Minister reviews work on €60 million Limerick Prison expansion

Justice Minister Helen McEntee with Irish Prison Service Director General Caron McCaffrey at Limerick Prison.

JUSTICE Minister Helen McEntee reviewed progress on the construction of a new female prison and an additional male accommodation block at Limerick Prison when she visited the Mulgrave Street complex last Thursday.

The €60 million project, which is due for completion by the end of the year, will result in an additional 90 male spaces and a minimum of 22 spaces in the new female prison.

Minister McEntee said that the Limerick project was clear evidence of the Government’s continued investment in ensuring adequate and appropriate capacity in the prison system.

“I am hugely impressed by the new facility here in Limerick Prison which demonstrates the Irish Prison Service’s commitment to the provision of safe and secure custody in facilities that are designed to support prisoner rehabilitation.”

The Irish Prison Service committed in its strategic plan to the elimination of the practice referred colloquially as ‘slopping out’, through the provision of in cell sanitation in the older parts of the prison estate where that practice remains.

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Completion of these works is another step to achieving this essential goal and will end the practice of slopping out at Limerick Prison.

Minister McEntee also made reference to “the highly innovative accommodation which is built specifically for the needs of women.

“This new facility has been carefully designed to meet these needs and will help the women prisoners there to address the factors that led to their offending and provide them with opportunities for a better life post imprisonment,” she added.

The Minister was accompanied by Irish Prison Service Director General Caron McCaffrey and they availed of the opportunity to launch the service’s annual report with Minister McEntee stating that the prison system was returning to more normal activity following the Covid-19 pandemic.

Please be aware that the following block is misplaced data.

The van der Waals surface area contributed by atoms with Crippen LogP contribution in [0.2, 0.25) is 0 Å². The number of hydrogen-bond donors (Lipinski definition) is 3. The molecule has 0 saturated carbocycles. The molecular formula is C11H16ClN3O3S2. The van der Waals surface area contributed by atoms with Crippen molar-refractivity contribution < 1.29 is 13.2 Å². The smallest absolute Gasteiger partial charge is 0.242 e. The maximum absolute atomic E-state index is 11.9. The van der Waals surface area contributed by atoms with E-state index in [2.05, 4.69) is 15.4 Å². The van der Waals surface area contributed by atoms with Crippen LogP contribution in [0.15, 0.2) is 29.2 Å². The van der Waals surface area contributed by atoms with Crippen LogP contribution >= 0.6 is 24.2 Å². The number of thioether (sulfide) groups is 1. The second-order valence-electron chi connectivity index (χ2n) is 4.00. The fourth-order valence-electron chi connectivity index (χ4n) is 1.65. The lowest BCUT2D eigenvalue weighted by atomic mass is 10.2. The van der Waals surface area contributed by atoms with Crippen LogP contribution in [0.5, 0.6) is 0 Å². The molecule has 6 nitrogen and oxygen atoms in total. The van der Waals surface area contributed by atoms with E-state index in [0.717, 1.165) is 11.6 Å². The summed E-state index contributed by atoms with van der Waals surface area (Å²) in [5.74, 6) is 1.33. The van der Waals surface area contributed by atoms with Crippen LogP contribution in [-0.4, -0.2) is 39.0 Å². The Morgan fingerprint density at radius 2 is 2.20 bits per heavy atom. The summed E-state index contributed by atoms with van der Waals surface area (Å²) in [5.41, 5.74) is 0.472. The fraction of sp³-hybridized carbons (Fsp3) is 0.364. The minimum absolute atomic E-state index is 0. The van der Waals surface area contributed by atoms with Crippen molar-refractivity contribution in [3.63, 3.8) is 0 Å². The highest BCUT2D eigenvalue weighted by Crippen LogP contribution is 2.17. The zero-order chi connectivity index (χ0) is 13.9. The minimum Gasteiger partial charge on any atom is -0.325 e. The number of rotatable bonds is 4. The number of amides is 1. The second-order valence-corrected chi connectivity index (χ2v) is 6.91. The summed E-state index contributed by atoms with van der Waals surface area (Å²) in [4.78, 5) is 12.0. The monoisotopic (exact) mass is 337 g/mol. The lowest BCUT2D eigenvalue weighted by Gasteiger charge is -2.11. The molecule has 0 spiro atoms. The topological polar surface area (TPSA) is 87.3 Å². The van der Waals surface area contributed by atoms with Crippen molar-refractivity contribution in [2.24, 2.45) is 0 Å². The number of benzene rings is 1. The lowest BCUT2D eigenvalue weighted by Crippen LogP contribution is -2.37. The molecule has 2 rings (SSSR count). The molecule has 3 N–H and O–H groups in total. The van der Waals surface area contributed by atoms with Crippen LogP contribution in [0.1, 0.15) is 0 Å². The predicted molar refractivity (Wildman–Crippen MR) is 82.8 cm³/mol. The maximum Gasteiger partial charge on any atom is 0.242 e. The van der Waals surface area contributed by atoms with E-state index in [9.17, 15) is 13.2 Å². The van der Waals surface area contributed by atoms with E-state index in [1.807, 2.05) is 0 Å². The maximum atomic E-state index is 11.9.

“The annual report notes the reduced committals to prison as a direct result of the pandemic. While this allowed prison numbers to be kept at a manageable level to support infection control, 2022 has seen a sustained increase in prisoner numbers across the system,” she explained.

 “I would like to congratulate the Irish Prison Service for their notable success in the management of Covid-19 in our prisons and their continued protection of vulnerable people in a very challenging environment. Their service during the pandemic was an outstanding example of public service at its finest.”

“We are expanding capacity, not just here in Limerick but also with the additional spaces that have already been provided by the reopening of the Training Unit in Mountjoy Prison as a facility for older prisoners earlier this summer,” Minister McEntee said.

“Considerable progress has been made on the commitment to consider the mental health and addiction challenges of those imprisoned, and primary care support on release.

“I met recently with the Minister for Health to discuss the work of the taskforce to consider the mental health and addiction challenges of persons interacting with the criminal justice system and I look forward to bringing it to Government very soon,” she concluded.